What Else Matters

Two aid workers deliver water as several local people collect water. Two children look at the camera.
Baitulmaal, a Dallas-based humanitarian organization, provides water to residents in Pakistan’s Karachi during record-level flooding in September 2020. (Photo: Baitulmaal)

Uptick in Honduras violence 

Honduras has begun a gang crackdown, taking a page out of neighbor El Salvador’s book, after a surge of violence ended in a prison massacre that left 46 people dead last week. As a result, Honduran President Xiomara Castro put the military police in charge of the country’s dangerously overcrowded prisons. After a preliminary search, officers found numerous weapons and inconsistencies in the prison system, including one high-profile inmate who was in a different prison than the one he was assigned to. Castro also promised “raids, captures and checkpoints 24 hours a day” and ordered nightly curfews in two northern cities. 

Watch for: Similar to El Salvador’s criminal crackdown, human rights groups have accused the Honduran government of violating civil liberties during its raids. Police countered by saying the criminals also violated human rights. The Honduran public may not approve of the crackdown as much as the people of El Salvador, which could lead to further anti-government sentiment, analysts believe. The crackdown could also spark more gang violence if police are outmanned and outgunned in some parts of the country.

Monsoon season in India, Pakistan 

The summer monsoon is advancing across most of India and just arriving in neighboring Pakistan. While the torrential rains are bringing relief to the Indian plains where an earlier heatwave killed more than 90 people and destroyed tomato crops, the monsoon season remains high-risk in South Asia. More than 20 people have died in India already this year, and another 21 were killed in pre-monsoon incidents in Pakistan. Last year, Pakistan’s disaster management agency estimated 1,739 people died between June and November due to historic floods that covered a third of the country at their peak. 

Watch for: Pakistan is not expecting the above average rain it received in 2022, however, its Meteorological Department has not ruled out extreme events such as floods in major rivers, urban flooding, hill torrents and increased snow melts, each of which come with associated long-term effects such as disease, water-logging and displacement. Indian authorities are also predicting an average monsoon season across most of the country. Monsoon is known as the “lifeblood” of the regional economy which is in large part agrarian. In India, almost half of all farmland depends on the monsoon to grow crops, without which food inflation would likely soar. Without adequate rains, densely populated cities such as Mumbai will feel drought-like effects due to reservoirs running low.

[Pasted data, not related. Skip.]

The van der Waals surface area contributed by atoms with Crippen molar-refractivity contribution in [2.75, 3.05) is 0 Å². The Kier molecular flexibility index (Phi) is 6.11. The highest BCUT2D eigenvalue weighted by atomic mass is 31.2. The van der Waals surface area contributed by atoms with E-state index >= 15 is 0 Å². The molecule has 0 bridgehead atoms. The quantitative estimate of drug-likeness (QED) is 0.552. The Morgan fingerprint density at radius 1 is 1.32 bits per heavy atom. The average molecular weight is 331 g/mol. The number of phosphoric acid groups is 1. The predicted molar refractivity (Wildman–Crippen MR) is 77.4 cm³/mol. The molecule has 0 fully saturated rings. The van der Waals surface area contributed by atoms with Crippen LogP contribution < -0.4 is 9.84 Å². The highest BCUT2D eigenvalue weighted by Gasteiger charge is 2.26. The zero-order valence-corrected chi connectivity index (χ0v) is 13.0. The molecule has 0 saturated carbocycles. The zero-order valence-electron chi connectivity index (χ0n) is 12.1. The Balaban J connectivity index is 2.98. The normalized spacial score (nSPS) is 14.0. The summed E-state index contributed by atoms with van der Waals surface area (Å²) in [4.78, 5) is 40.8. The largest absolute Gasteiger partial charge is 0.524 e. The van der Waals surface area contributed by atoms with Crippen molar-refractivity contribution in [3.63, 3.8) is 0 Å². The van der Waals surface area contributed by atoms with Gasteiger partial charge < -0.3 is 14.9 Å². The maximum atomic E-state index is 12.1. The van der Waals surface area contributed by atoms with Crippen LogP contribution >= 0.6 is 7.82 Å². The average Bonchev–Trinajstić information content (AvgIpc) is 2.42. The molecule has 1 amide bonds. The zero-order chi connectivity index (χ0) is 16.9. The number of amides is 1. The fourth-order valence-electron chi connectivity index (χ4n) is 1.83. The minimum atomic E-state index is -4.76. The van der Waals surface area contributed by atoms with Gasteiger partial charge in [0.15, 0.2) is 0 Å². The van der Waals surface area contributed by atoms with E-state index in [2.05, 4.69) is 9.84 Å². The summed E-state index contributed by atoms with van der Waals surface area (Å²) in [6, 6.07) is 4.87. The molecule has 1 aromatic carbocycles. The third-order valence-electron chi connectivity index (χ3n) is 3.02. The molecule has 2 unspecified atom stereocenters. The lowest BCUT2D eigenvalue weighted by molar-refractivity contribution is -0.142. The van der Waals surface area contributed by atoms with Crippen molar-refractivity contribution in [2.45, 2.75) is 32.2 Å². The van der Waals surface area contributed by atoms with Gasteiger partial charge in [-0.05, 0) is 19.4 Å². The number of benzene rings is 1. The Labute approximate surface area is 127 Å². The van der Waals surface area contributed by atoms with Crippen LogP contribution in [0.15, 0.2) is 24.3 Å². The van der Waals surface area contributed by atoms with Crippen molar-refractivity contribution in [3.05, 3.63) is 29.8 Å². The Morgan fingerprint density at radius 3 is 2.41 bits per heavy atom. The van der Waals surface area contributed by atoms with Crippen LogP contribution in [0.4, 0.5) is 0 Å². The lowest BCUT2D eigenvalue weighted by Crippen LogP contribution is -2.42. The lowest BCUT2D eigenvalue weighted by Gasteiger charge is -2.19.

Extended Outlook

What’s on our radar in the coming weeks…

June 30-July 7 

June 30

  • U.K. government challenge to COVID inquiry

July 1

  • Closure of Russian embassy office in Lappeenranta, Finland
  • Kenya and Somalia reopen three points on land border
  • Jordan, Iraq power link to start production
  • Deadline for all volunteer units in Ukraine to sign Russian defense ministry contracts by decree
  • Turkey raises minimum wage
  • Tour de France begins
  • Georgia’s trans health care ban comes into effect

July 2

  • Municipal elections in Peru
  • British train drivers on London to Scotland line to strike 

July 3

  • Wimbledon begins
  • Thailand’s new parliament meets

July 4

  • U.S. Independence Day
  • India hosts Shanghai Cooperation Organization Summit virtually

July 5

  • Scotland hosts coronation celebrating for King Charles

July 7

  • Russian nuclear weapons deployed to Belarus

July 8-14 

July 9

  • Snap election in Uzbekistan 

July 11

  • MLB All-Star Game in Seattle
  • NATO summit in Lithuania
  • Wrestling Federation of India holds elections

July 12

  • New minimum wage for NYC food delivery workers comes into effect

July 15-21 

July 17

  • Black Sea grain deal expires

July 20 

  • Women’s World Cup 2023 begins
  • Election to replace U.K.’s Boris Johnson

July 22-28 

July 23 

  • Cambodia elections
  • Spain elections

July 25 

  • Guatemala elections